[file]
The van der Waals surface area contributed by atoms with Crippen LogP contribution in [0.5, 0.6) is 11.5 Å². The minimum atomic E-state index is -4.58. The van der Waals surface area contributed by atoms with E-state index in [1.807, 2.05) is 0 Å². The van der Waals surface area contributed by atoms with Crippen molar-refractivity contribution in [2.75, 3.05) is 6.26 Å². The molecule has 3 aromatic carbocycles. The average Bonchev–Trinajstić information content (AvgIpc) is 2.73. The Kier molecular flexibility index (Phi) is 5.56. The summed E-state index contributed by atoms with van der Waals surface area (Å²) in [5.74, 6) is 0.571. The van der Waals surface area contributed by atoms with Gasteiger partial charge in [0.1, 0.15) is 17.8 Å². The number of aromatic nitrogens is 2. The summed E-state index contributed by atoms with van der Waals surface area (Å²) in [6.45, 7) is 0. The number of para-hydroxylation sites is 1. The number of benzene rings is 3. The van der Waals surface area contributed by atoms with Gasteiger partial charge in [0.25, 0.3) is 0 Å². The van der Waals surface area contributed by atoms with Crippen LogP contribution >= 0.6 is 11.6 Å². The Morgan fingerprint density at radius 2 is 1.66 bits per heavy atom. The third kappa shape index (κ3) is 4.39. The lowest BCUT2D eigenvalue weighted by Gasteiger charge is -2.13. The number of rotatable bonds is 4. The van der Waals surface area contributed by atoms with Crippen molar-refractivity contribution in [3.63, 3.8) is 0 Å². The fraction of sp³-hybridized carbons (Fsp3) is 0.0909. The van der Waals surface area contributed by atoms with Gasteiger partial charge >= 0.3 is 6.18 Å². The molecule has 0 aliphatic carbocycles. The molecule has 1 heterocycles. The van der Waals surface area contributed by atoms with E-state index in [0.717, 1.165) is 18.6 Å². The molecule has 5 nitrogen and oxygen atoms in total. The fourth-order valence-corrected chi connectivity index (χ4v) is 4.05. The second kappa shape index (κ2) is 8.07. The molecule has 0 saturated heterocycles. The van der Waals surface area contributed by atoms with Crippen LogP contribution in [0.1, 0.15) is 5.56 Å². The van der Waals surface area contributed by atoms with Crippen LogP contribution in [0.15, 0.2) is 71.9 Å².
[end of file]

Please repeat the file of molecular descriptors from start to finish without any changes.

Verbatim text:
The van der Waals surface area contributed by atoms with Crippen LogP contribution in [0.5, 0.6) is 11.5 Å². The minimum atomic E-state index is -4.58. The van der Waals surface area contributed by atoms with E-state index in [1.807, 2.05) is 0 Å². The van der Waals surface area contributed by atoms with Crippen molar-refractivity contribution in [2.75, 3.05) is 6.26 Å². The molecule has 3 aromatic carbocycles. The average Bonchev–Trinajstić information content (AvgIpc) is 2.73. The Kier molecular flexibility index (Phi) is 5.56. The summed E-state index contributed by atoms with van der Waals surface area (Å²) in [5.74, 6) is 0.571. The van der Waals surface area contributed by atoms with Gasteiger partial charge in [0.1, 0.15) is 17.8 Å². The number of aromatic nitrogens is 2. The summed E-state index contributed by atoms with van der Waals surface area (Å²) in [6.45, 7) is 0. The number of para-hydroxylation sites is 1. The number of benzene rings is 3. The van der Waals surface area contributed by atoms with Gasteiger partial charge in [0.25, 0.3) is 0 Å². The van der Waals surface area contributed by atoms with Crippen LogP contribution >= 0.6 is 11.6 Å². The Morgan fingerprint density at radius 2 is 1.66 bits per heavy atom. The third kappa shape index (κ3) is 4.39. The lowest BCUT2D eigenvalue weighted by Gasteiger charge is -2.13. The number of rotatable bonds is 4. The van der Waals surface area contributed by atoms with Crippen molar-refractivity contribution in [3.63, 3.8) is 0 Å². The fraction of sp³-hybridized carbons (Fsp3) is 0.0909. The van der Waals surface area contributed by atoms with Gasteiger partial charge >= 0.3 is 6.18 Å². The molecule has 0 aliphatic carbocycles. The molecule has 1 heterocycles. The van der Waals surface area contributed by atoms with E-state index in [0.717, 1.165) is 18.6 Å². The molecule has 5 nitrogen and oxygen atoms in total. The fourth-order valence-corrected chi connectivity index (χ4v) is 4.05. The second kappa shape index (κ2) is 8.07. The molecule has 0 saturated heterocycles. The van der Waals surface area contributed by atoms with Crippen LogP contribution in [0.1, 0.15) is 5.56 Å². The van der Waals surface area contributed by atoms with Crippen LogP contribution in [0.15, 0.2) is 71.9 Å².